As offices everywhere began reopening their doors, there were challenges along the way, and some regions have approached their responses differently than others. Variants and surges of COVID repeatedly derailed reopening plans, and facilities teams weren’t prepared for wildly unpredictable attendance. Today’s workplace is continuously changing, and employees want to use the workplace in new and different ways more than ever before.
Smart companies are listening to their employees and providing the new or updated policies and work environments that employees desire — particularly Gen Z employees who are newer to the workforce. Shelley Hernandez, a recruiter at Pinterest, says, “The ability to have flexibility is very important to [Gen Z]. Some want to be in an office all the time because they love interacting with coworkers, some want to be fully remote because they want to be in a quieter space, [and] some want a combination.”
Because governmental workplace COVID restrictions have now been largely lifted everywhere in Europe and North America, each company has been left to figure out what makes sense for their people. One approach isn’t necessarily better than the other, but the two regions have approached this ambiguous time very differently.
It’s difficult to generalize and present trends about the entire U.S., as the country varies so drastically politically, economically, and in how local governments have responded to COVID.
We’ll go over three major factors that could contribute to differences in return to office trends between the U.S. and other parts of the world.
3 Barriers to the Return to Office in the US
1. Car-Centric Urban Sprawl and High Cost of Gas in the US
The U.S. is a massive country with severely underfunded and underdeveloped networks of public transit. Some major cities have good transit networks, but there are few examples of areas with public transit systems that stretch well outside of the city.
This leaves the vast majority of the American population, even many within major cities, to rely on their cars to get to work. Not only is driving generally expensive, including car maintenance and insurance payments, but with gas costing an average of $4.495 a gallon, people across the U.S. have realized they’re losing money by coming into the office. So why would they if they can easily do their job well from home?
By contrast, many European countries have robust rail systems that work within cities and outside of them, making it easy, affordable, and environmentally friendly for employees to go into the city to their offices.
Some companies put policies in place that required unvaccinated employees to continue working from home in order to prevent the spread of COVID in the office. Others at least required unvaccinated employees to take a COVID test every time they come into the office.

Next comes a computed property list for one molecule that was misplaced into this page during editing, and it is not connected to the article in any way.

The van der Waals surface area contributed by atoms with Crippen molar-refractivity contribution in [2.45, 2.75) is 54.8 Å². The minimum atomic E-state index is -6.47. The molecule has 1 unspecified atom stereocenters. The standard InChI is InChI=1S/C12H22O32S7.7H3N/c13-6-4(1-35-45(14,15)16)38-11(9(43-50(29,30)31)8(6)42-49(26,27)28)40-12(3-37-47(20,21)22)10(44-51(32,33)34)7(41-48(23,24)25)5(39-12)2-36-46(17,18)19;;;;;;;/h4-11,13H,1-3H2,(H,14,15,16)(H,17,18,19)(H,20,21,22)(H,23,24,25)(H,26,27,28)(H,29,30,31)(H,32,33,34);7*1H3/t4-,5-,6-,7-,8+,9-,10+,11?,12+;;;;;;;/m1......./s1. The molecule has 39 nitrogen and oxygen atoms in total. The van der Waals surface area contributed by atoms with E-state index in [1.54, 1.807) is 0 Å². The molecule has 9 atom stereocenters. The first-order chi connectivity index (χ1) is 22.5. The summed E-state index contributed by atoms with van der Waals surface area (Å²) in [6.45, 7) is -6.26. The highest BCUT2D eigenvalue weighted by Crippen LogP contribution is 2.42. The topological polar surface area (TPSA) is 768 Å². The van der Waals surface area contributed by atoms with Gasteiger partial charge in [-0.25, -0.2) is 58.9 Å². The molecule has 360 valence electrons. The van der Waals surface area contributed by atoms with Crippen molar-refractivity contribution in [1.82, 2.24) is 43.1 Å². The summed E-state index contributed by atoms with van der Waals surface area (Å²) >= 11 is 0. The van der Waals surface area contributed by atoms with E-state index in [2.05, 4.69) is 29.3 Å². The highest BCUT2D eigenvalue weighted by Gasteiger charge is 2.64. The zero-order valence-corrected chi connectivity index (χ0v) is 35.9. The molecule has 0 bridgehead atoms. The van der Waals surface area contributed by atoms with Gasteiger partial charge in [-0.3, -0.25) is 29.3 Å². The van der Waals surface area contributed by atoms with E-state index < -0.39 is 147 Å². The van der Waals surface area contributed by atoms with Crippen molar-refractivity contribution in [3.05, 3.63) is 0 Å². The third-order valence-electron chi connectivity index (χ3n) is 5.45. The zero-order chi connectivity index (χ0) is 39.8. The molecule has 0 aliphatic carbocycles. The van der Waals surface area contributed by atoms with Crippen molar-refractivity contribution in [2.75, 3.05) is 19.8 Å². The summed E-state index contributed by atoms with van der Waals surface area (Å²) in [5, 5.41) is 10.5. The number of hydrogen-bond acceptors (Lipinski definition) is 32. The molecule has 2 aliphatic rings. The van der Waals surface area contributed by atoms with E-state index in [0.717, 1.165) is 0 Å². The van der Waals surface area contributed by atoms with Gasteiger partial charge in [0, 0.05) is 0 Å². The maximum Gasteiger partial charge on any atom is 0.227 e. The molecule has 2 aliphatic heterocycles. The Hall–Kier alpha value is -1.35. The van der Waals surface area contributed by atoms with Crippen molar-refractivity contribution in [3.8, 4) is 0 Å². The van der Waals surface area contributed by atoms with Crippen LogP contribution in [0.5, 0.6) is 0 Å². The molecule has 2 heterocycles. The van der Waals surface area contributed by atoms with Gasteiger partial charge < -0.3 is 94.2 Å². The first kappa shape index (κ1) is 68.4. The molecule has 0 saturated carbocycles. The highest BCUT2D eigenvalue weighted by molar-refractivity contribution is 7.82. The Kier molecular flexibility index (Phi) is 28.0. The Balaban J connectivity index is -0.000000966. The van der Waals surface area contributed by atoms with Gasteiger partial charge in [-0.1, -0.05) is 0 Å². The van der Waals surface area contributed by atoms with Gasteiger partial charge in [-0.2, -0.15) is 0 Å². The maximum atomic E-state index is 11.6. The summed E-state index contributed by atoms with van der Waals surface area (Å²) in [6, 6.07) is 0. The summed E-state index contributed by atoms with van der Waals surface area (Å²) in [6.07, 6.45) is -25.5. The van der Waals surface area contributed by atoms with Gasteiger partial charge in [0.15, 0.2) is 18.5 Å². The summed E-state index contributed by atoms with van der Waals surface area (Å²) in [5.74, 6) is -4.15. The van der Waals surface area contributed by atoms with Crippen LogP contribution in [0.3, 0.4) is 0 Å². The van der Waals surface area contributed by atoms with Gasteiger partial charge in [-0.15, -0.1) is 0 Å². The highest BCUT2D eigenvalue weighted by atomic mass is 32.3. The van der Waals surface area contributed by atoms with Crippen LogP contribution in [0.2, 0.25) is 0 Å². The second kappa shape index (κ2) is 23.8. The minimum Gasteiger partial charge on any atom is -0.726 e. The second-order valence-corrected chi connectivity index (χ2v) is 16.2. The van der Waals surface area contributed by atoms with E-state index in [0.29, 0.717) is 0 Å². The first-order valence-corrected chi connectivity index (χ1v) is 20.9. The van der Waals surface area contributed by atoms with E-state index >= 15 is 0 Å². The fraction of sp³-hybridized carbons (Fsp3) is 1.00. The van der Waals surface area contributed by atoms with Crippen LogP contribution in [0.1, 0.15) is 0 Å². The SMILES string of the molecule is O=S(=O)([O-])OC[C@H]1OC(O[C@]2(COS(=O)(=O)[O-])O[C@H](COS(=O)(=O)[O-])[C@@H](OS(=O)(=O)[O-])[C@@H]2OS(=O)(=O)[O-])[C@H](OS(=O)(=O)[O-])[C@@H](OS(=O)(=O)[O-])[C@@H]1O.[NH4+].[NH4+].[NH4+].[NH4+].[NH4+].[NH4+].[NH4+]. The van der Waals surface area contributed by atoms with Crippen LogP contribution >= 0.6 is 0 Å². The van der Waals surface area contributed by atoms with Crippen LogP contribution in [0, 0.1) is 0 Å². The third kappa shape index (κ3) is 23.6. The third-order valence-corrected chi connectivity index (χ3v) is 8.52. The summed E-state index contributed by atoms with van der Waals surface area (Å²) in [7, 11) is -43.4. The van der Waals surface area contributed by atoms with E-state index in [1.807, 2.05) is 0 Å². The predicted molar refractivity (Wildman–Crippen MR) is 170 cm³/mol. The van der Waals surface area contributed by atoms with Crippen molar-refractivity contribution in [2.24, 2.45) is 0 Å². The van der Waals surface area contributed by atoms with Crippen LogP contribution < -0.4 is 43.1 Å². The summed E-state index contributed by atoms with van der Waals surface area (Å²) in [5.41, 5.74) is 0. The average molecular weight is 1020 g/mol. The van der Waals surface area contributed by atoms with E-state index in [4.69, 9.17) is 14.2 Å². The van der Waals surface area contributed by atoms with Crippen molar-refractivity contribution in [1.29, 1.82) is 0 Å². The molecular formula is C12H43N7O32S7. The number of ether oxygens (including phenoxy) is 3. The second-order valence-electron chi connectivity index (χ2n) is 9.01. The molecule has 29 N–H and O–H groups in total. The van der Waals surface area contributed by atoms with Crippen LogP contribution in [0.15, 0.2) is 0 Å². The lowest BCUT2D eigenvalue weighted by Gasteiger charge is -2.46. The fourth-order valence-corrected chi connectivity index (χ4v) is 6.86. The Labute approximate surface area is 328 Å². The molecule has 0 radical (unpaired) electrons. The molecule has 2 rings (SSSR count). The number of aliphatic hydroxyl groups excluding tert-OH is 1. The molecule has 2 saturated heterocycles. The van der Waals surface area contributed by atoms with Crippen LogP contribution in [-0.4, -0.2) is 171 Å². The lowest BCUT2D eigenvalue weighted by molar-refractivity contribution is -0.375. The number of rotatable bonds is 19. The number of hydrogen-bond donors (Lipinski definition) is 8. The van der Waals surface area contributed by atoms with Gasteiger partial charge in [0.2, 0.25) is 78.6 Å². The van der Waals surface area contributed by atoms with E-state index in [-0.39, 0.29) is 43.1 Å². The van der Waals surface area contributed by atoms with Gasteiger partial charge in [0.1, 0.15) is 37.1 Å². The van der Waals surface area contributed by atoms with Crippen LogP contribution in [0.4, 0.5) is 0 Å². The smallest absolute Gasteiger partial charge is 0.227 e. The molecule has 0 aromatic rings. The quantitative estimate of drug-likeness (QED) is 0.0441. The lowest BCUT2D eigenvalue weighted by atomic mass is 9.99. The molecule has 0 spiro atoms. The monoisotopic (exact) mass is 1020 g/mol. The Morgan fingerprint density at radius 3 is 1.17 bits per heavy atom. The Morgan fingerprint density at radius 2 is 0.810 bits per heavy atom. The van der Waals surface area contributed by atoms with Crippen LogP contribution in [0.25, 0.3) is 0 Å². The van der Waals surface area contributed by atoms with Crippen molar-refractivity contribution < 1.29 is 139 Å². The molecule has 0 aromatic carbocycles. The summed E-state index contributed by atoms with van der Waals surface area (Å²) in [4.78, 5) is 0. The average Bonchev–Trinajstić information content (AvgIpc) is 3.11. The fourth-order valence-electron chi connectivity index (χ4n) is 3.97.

This deterred a significant portion of the population — the unvaccinated — from returning to the office, even just on a hybrid basis or occasionally for a team meeting,
In Europe, vaccines didn’t become available until several months later than in the US, but the uptake was quicker and more widespread. The vaccination rates in Europe vary significantly by country, but in general the rate is higher — 72.8% across all EU countries, with some much higher, like Spain (85.7%) and Denmark (82%). Because of this, fewer workplaces had to put vaccination policies in place, which removed that barrier from anyone returning to the office.
3. The US’s Always-On Work Culture and Constant Connectivity
Even before the pandemic, the U.S. had become known for its always-on work culture and lack of work-life balance. At some companies, this norm has actually endured in the pandemic since people can (and are often encouraged to) work from anywhere.
Conversely, the EU passed The Right to Disconnect in January 2021, a directive “that enables those who work digitally to disconnect outside their working hours.” Of course, that doesn’t mean that every person has perfect work-life balance in Europe, but the social norms do point to a clearer, and some would say healthier, separation between work and personal life. Going into an office and leaving at the end of the day can help some employees keep that balance.
Reopening your office? Unlock the potential of your spaces with data, not guesses.
Whether you’re in Europe or the U.S., planning a company’s return to office takes time and flexibility. Surveying employees to see how and where they hope to work is the first step, and it’s important to run the results by executives to show them the needs and desires of their employees. Then, analyze accurate data of office utilization at various stages of reopening with the VergeSense Spatial Intelligence Platform to help workplace experience teams chart a path forward and regularly check how well it’s working.